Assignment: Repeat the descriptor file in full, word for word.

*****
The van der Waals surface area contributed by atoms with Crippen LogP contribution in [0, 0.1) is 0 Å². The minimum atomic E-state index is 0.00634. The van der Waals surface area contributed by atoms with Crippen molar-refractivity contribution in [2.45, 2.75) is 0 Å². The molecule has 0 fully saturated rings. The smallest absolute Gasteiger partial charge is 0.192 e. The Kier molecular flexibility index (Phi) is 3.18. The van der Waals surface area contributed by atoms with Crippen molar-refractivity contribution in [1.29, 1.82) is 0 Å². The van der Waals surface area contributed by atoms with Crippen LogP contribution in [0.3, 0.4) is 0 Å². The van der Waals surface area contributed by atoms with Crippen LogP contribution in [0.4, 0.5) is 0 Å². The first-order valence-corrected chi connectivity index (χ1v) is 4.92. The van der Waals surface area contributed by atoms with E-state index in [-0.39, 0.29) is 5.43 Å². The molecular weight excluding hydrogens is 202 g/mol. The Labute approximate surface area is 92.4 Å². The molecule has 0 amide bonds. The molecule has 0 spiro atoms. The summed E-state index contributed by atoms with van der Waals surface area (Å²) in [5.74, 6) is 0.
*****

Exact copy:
The van der Waals surface area contributed by atoms with Crippen LogP contribution in [0, 0.1) is 0 Å². The minimum atomic E-state index is 0.00634. The van der Waals surface area contributed by atoms with Crippen molar-refractivity contribution in [2.45, 2.75) is 0 Å². The molecule has 0 fully saturated rings. The smallest absolute Gasteiger partial charge is 0.192 e. The Kier molecular flexibility index (Phi) is 3.18. The van der Waals surface area contributed by atoms with Crippen molar-refractivity contribution in [1.29, 1.82) is 0 Å². The van der Waals surface area contributed by atoms with Crippen LogP contribution in [0.3, 0.4) is 0 Å². The van der Waals surface area contributed by atoms with Crippen LogP contribution in [0.4, 0.5) is 0 Å². The first-order valence-corrected chi connectivity index (χ1v) is 4.92. The van der Waals surface area contributed by atoms with E-state index in [-0.39, 0.29) is 5.43 Å². The molecular weight excluding hydrogens is 202 g/mol. The Labute approximate surface area is 92.4 Å². The molecule has 0 amide bonds. The molecule has 0 spiro atoms. The summed E-state index contributed by atoms with van der Waals surface area (Å²) in [5.74, 6) is 0.